BLOG: The call for sustainable ships – Another retrofit project or something more?

BLOG: The call for sustainable ships – Another retrofit project or something more?

6 October 2022

By George Mermiris, General Manager and Director, Tritec Marine.

The maritime industry has never been renowned for proactiveness and adaptation to market conditions. If anything, our industry has been defined by reactiveness, which is quite ironic if one thinks the contribution it has to global economy. Notwithstanding this, the need for change on a number of fronts is now established, with marked improvements in environmental performance of ships expected imminently. Based on IMO’s strategy [1], international shipping must reduce GHG emission by 40% (compared to 2008) by 2030! In other words, the largest man-made objects that roam the seas of our planet should be safe, profitable and much more environmentally friendly. Admittedly, ships are profitable and safer than ever, but, despite exciting innovation taking place, the industry-scale vessel modification programme required to meet IMO’s targets has not yet been initiated.

It may be argued that this is a difficult situation but one that could be overcome with the right investment and a well-planed retrofit project. After all, this is a familiar situation, and it happened a few years ago when scrubbers became rather pertinent equipment. However, the scale of this situation is on a different level, and the technical challenge of achieving substantial GHG reduction is a considerable one. The set of regulations that will come into force on the 1st of January 2023 entail both a threshold (EEXI) that every ship in service will have to meet, and introduces, perhaps for the first time in the history of international maritime regulations, a rating (CII) that depends on the operational profile of a ship.

Plainly speaking, when less fuel is spent and more work (tonne-mile) is produced during a calendar year the rating of a ship will improve. When a ship is idle (e.g. at anchorage) or travelling at ballast condition it will be burning fuel without producing any work: in this case the rating will reduce. But how can we guarantee in advance and in volatile market conditions that a ship will have sufficient number of contracts per year (i.e. produce enough work) that will allow it to retain at least a neutral CII rating and continue to trade?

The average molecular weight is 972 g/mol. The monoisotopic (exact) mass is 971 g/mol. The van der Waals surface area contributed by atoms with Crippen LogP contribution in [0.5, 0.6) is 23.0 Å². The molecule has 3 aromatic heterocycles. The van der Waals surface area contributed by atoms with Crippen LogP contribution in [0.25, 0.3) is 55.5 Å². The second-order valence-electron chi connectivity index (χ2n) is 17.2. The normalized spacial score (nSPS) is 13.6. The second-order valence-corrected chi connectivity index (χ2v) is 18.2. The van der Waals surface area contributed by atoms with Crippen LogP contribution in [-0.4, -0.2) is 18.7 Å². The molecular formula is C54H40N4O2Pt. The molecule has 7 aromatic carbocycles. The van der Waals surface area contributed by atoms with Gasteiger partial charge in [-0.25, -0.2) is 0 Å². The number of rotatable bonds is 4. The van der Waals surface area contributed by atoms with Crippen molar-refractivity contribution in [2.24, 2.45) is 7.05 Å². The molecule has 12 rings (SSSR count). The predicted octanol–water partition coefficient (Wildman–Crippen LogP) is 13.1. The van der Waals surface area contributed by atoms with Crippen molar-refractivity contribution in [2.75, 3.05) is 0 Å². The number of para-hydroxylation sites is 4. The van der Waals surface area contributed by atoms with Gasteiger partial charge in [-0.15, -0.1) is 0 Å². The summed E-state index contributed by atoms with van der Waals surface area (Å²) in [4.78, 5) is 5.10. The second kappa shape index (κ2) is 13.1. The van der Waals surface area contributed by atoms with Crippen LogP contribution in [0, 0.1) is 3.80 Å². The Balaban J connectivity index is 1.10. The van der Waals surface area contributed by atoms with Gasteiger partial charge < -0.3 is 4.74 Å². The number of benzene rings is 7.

Undoubtedly a certain amount of investment per ship is required with view to improve its overall fuel efficiency. So, the emerging challenge is initially two-fold, (i) when to do such an investment and what the payback period of it will be, and (ii) what technologies to invest in so that the rating of the ship remains favourable. But this is not all – if we consider that the technologies with sufficient track record today will only bring some 10% reduction in GHG at best of cases when reductions in the range of 20% or more are required (depending on ship type and its configuration), it becomes evident that more than one technology will have to be installed for a CII rating that will be at least neutral even when less productive intervals increase. This is the third, and perhaps the most intriguing challenge – how various technologies can be combined and harmonised so a ship in service can become environmentally efficient?

Under these circumstances, upgrading a ship for compliance in the context of the oncoming regulations is not just another retrofit project. It requires contextual understanding of what needs to be achieved and, most importantly, when. Commercial, operational, and technological aspects will have to be balanced from the outset for successful implementation of solutions so that safety and profitability are not compromised for fuel reduction. And this can only be achieved with the right mindset and tools.

We will explore further each of these attitudes in future posts, but in the meanwhile it suffices to say that in a rather dynamic way the emerging sustainability requirements  force the alignment of marine engineering and naval architecture with ship operations like never before in the history of our industry. Moreover, the nature of the requirements bring to the forefront the need to deploy systems-based modelling and simulation at large scale and to delve into other industries and disciplines in search of knowledge and technologies that will bring the much sought after innovation and improvements

[1] climate change - a decade of action to cut GHG emissions from shipping_FINAL_%2814-07-21%29_Large.pdf